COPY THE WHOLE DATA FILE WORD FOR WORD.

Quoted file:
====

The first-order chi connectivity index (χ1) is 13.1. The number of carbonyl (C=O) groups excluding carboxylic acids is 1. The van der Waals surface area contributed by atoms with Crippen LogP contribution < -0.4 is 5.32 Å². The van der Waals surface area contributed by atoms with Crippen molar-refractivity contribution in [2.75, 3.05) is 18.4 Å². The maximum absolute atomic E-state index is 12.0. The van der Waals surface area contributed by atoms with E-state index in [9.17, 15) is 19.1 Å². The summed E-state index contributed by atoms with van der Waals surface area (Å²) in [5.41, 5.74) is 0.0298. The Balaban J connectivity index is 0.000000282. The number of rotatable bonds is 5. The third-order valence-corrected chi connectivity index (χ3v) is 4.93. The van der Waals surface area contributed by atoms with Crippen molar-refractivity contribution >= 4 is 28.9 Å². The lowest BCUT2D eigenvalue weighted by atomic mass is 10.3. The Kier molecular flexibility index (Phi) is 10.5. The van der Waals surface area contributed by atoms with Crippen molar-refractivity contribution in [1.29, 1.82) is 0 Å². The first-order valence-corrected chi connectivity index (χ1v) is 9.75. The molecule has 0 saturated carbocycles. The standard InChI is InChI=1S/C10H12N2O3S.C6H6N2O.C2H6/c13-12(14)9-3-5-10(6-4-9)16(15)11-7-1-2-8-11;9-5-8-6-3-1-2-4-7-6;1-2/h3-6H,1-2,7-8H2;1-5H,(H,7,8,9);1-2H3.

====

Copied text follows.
The first-order chi connectivity index (χ1) is 13.1. The number of carbonyl (C=O) groups excluding carboxylic acids is 1. The van der Waals surface area contributed by atoms with Crippen LogP contribution < -0.4 is 5.32 Å². The van der Waals surface area contributed by atoms with Crippen molar-refractivity contribution in [2.75, 3.05) is 18.4 Å². The maximum absolute atomic E-state index is 12.0. The van der Waals surface area contributed by atoms with E-state index in [9.17, 15) is 19.1 Å². The summed E-state index contributed by atoms with van der Waals surface area (Å²) in [5.41, 5.74) is 0.0298. The Balaban J connectivity index is 0.000000282. The number of rotatable bonds is 5. The third-order valence-corrected chi connectivity index (χ3v) is 4.93. The van der Waals surface area contributed by atoms with Crippen molar-refractivity contribution >= 4 is 28.9 Å². The lowest BCUT2D eigenvalue weighted by atomic mass is 10.3. The Kier molecular flexibility index (Phi) is 10.5. The van der Waals surface area contributed by atoms with Crippen molar-refractivity contribution in [1.29, 1.82) is 0 Å². The first-order valence-corrected chi connectivity index (χ1v) is 9.75. The molecule has 0 saturated carbocycles. The standard InChI is InChI=1S/C10H12N2O3S.C6H6N2O.C2H6/c13-12(14)9-3-5-10(6-4-9)16(15)11-7-1-2-8-11;9-5-8-6-3-1-2-4-7-6;1-2/h3-6H,1-2,7-8H2;1-5H,(H,7,8,9);1-2H3.